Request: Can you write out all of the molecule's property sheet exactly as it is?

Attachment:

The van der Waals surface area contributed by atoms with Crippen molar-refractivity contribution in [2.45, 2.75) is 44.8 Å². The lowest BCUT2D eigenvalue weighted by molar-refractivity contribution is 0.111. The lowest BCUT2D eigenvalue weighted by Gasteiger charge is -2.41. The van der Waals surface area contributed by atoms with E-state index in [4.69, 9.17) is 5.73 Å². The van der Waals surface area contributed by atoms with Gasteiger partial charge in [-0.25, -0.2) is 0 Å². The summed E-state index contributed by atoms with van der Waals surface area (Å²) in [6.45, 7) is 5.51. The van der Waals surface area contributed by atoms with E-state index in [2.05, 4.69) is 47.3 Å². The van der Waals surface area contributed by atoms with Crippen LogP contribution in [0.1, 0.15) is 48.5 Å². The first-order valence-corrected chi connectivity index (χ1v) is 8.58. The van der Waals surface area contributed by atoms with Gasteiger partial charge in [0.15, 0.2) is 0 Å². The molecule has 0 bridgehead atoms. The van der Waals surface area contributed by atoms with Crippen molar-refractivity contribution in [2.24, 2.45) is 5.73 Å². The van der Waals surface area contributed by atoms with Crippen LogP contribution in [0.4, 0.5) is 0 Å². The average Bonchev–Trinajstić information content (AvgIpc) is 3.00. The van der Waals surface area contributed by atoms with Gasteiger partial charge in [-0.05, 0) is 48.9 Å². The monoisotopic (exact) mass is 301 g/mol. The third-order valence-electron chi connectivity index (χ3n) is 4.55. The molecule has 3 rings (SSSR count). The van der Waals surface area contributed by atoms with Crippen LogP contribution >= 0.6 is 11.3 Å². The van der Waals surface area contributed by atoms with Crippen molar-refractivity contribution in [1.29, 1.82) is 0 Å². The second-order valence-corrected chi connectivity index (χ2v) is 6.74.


The van der Waals surface area contributed by atoms with Crippen molar-refractivity contribution in [2.45, 2.75) is 44.8 Å². The lowest BCUT2D eigenvalue weighted by molar-refractivity contribution is 0.111. The lowest BCUT2D eigenvalue weighted by Gasteiger charge is -2.41. The van der Waals surface area contributed by atoms with E-state index in [4.69, 9.17) is 5.73 Å². The van der Waals surface area contributed by atoms with Gasteiger partial charge in [-0.25, -0.2) is 0 Å². The summed E-state index contributed by atoms with van der Waals surface area (Å²) in [6.45, 7) is 5.51. The van der Waals surface area contributed by atoms with E-state index in [2.05, 4.69) is 47.3 Å². The van der Waals surface area contributed by atoms with Crippen LogP contribution in [0.1, 0.15) is 48.5 Å². The first-order valence-corrected chi connectivity index (χ1v) is 8.58. The van der Waals surface area contributed by atoms with Gasteiger partial charge in [0.15, 0.2) is 0 Å². The molecule has 0 bridgehead atoms. The van der Waals surface area contributed by atoms with Crippen molar-refractivity contribution in [2.24, 2.45) is 5.73 Å². The van der Waals surface area contributed by atoms with Crippen LogP contribution in [0.4, 0.5) is 0 Å². The average Bonchev–Trinajstić information content (AvgIpc) is 3.00. The van der Waals surface area contributed by atoms with Gasteiger partial charge in [-0.05, 0) is 48.9 Å². The monoisotopic (exact) mass is 301 g/mol. The third-order valence-electron chi connectivity index (χ3n) is 4.55. The molecule has 3 rings (SSSR count). The van der Waals surface area contributed by atoms with Crippen LogP contribution >= 0.6 is 11.3 Å². The van der Waals surface area contributed by atoms with Crippen molar-refractivity contribution in [1.29, 1.82) is 0 Å². The second-order valence-corrected chi connectivity index (χ2v) is 6.74.